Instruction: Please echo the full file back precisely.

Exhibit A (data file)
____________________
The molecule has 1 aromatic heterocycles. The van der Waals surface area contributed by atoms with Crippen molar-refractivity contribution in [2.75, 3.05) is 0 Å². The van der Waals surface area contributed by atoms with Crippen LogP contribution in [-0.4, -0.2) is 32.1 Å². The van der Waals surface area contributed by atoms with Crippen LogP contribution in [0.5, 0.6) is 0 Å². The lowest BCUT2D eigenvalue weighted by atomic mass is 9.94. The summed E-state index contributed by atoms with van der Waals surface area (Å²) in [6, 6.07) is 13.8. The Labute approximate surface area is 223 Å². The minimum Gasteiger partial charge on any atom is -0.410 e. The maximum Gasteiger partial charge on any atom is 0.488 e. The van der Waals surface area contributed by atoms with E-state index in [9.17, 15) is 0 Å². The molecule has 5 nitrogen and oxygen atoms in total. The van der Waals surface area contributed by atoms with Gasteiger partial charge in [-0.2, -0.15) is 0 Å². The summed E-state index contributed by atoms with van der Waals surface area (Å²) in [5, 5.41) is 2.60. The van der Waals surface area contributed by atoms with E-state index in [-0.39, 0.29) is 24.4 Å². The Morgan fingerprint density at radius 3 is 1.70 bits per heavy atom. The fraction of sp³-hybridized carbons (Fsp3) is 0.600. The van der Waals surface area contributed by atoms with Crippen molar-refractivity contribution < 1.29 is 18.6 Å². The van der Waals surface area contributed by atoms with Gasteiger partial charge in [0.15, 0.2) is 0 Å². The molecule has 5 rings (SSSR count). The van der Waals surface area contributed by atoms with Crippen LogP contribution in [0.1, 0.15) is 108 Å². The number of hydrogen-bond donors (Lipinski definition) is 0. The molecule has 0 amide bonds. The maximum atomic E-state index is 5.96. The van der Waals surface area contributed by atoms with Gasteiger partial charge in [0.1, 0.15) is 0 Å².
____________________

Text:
The molecule has 1 aromatic heterocycles. The van der Waals surface area contributed by atoms with Crippen molar-refractivity contribution in [2.75, 3.05) is 0 Å². The van der Waals surface area contributed by atoms with Crippen LogP contribution in [-0.4, -0.2) is 32.1 Å². The van der Waals surface area contributed by atoms with Crippen LogP contribution in [0.5, 0.6) is 0 Å². The lowest BCUT2D eigenvalue weighted by atomic mass is 9.94. The summed E-state index contributed by atoms with van der Waals surface area (Å²) in [6, 6.07) is 13.8. The Labute approximate surface area is 223 Å². The minimum Gasteiger partial charge on any atom is -0.410 e. The maximum Gasteiger partial charge on any atom is 0.488 e. The van der Waals surface area contributed by atoms with E-state index in [9.17, 15) is 0 Å². The molecule has 5 nitrogen and oxygen atoms in total. The van der Waals surface area contributed by atoms with Gasteiger partial charge in [-0.2, -0.15) is 0 Å². The summed E-state index contributed by atoms with van der Waals surface area (Å²) in [5, 5.41) is 2.60. The van der Waals surface area contributed by atoms with E-state index in [-0.39, 0.29) is 24.4 Å². The Morgan fingerprint density at radius 3 is 1.70 bits per heavy atom. The fraction of sp³-hybridized carbons (Fsp3) is 0.600. The van der Waals surface area contributed by atoms with Crippen molar-refractivity contribution < 1.29 is 18.6 Å². The van der Waals surface area contributed by atoms with Gasteiger partial charge in [0.15, 0.2) is 0 Å². The molecule has 5 rings (SSSR count). The van der Waals surface area contributed by atoms with Crippen LogP contribution in [0.1, 0.15) is 108 Å². The number of hydrogen-bond donors (Lipinski definition) is 0. The molecule has 0 amide bonds. The maximum atomic E-state index is 5.96. The van der Waals surface area contributed by atoms with Gasteiger partial charge in [0.1, 0.15) is 0 Å².